Real estate investment trust (REIT) and mall giant Simon Property Group (SPG 1.07%) was one of the hardest-hit retail operators at the start of the pandemic. After a rough 2020, things took a positive turn in 2021 as in-store shopping returned and its malls returned to normal operations. Simon Property Group's share prices shot up 233% from March 2020 lows. But as omicron, the newest COVID-19 variant, makes its way across the country, there's concern it could crush Simon Property Group once again.
Mandates are gone, but closures are still happening
While most federal or state mandates requiring business closures are long gone, many businesses are still closing their doors as omicron, now the dominant strain of the novel coronavirus, spreads like a wildfire. New York Apple stores have shut down temporarily, as have Broadway and the Radio City Rockettes, with many other retailers, restaurants, and entertainment venues in major cities following suit.
Vaccinations are helping curb the severity of symptoms, but they aren't helping combat the spread of omicron. Confirmed cases are reaching record highs, motivating people to once again stay indoors, which equates to reduced foot traffic and sales for retailers across the board.
Not great news for Simon
According to a study conducted by Morning Consult, roughly 63% of the surveyed adults were comfortable shopping in a mall as of December 2021, a notable jump from initial lows of 23% from May 2020. But despite the increase in consumer confidence, it seems omicron is still impacting consumer choices. In-store retail shopping the Saturday before Christmas was down 26.3% when compared to the Saturday before Christmas 2019 according to Sensormatic Solutions' recent data, with shoppers having a preference for open-air shopping centers and outlet malls over the indoor shopping malls Simon specializes in.
Malls were already considered a risky asset class prior to the pandemic given the growth and long-term trend favoring e-commerce. Continued pressure from new coronavirus variants and new lockdowns definitely isn't helpful for the company or other retail REITs. Occupancy for Simon's portfolio has declined from 94% in March 2020 with base minimum rents per square foot of $55.76 to 92.8% occupancy and base minimum rents of $53.91 in the third quarter of 2021. In 2021, Simon let go of two malls after falling behind on payments, a strategic move to cut losses and move on from the non-recourse loans. But it's not all bad news.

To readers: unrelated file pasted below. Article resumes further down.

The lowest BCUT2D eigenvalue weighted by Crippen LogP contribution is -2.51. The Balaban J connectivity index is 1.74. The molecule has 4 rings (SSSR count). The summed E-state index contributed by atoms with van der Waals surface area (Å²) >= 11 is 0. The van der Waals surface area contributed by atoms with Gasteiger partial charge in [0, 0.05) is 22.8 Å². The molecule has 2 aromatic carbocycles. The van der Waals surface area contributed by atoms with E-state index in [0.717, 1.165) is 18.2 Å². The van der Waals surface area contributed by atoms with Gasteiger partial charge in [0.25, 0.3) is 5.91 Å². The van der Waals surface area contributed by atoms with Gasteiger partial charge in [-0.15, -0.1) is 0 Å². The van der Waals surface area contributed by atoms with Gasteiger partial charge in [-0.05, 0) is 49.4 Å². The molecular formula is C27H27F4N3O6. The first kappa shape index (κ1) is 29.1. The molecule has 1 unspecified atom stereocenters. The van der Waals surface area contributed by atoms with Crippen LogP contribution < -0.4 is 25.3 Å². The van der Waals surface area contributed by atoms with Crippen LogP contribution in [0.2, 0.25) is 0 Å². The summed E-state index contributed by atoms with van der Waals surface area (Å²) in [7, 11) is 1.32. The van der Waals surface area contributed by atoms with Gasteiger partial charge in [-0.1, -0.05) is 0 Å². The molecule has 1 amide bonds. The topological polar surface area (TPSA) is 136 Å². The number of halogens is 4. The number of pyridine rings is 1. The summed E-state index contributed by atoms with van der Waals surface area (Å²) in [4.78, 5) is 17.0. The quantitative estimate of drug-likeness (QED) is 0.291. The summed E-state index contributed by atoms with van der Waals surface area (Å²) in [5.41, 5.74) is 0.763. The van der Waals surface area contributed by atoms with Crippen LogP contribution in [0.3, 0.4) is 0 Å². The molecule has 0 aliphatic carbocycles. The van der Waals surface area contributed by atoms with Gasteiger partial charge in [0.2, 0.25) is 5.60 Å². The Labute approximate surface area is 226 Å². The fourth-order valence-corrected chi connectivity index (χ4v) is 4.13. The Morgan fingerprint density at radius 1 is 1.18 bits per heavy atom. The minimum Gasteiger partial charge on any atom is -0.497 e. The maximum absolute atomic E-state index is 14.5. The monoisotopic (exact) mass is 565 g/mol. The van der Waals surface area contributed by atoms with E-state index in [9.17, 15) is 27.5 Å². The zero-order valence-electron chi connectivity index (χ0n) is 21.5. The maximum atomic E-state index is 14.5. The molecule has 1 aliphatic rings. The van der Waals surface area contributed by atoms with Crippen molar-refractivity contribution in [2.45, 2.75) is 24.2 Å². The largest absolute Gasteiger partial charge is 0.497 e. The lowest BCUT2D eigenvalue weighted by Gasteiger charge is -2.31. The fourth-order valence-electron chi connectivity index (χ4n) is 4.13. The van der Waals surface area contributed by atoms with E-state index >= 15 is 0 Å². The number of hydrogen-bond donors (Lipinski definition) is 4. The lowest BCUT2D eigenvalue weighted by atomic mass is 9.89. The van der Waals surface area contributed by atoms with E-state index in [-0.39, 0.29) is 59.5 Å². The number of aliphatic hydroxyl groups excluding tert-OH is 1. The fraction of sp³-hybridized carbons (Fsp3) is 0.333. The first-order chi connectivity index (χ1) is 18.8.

Net income for Q3 2021 was roughly 25% higher than the third quarter of 2019. Funds from operations (FFO) were also up 2.6% when compared to this same period. This is largely thanks to the companies expansion plan, which included bailing out several retailers and acquiring Brooks Brothers and Taubman Centers in 2020. . This has helped reopen several malls for which the retailers were anchor tenants, while also expanding its portfolio and revenues despite impacts from covid. The fourth quarter of 2021 and the full-year earnings report will help determine how greatly the new variant is impacting its business, but despite short-term headwinds, the company is faring well.
The future for Simon
Malls aren't dying, rather they are changing. Preferences for in-person shopping seem to be shifting toward more open-air shopping malls compared to indoor centers meaning there's an opportunity for Simon to further grow their portfolio to accommodate these changes and expand even further into more outlet and open-air malls. Given Simon's global presence, it's in the perfect position to benefit as the leading provider of high-end malls for the long term. It just has some unpleasant short-term challenges to overcome. Investors shouldn't necessarily shy away from Simon today, but definitely be aware of the risks and volatility that exist within the company today as it continues to ride out the coronavirus pandemic and find its place in the growing world of e-commerce.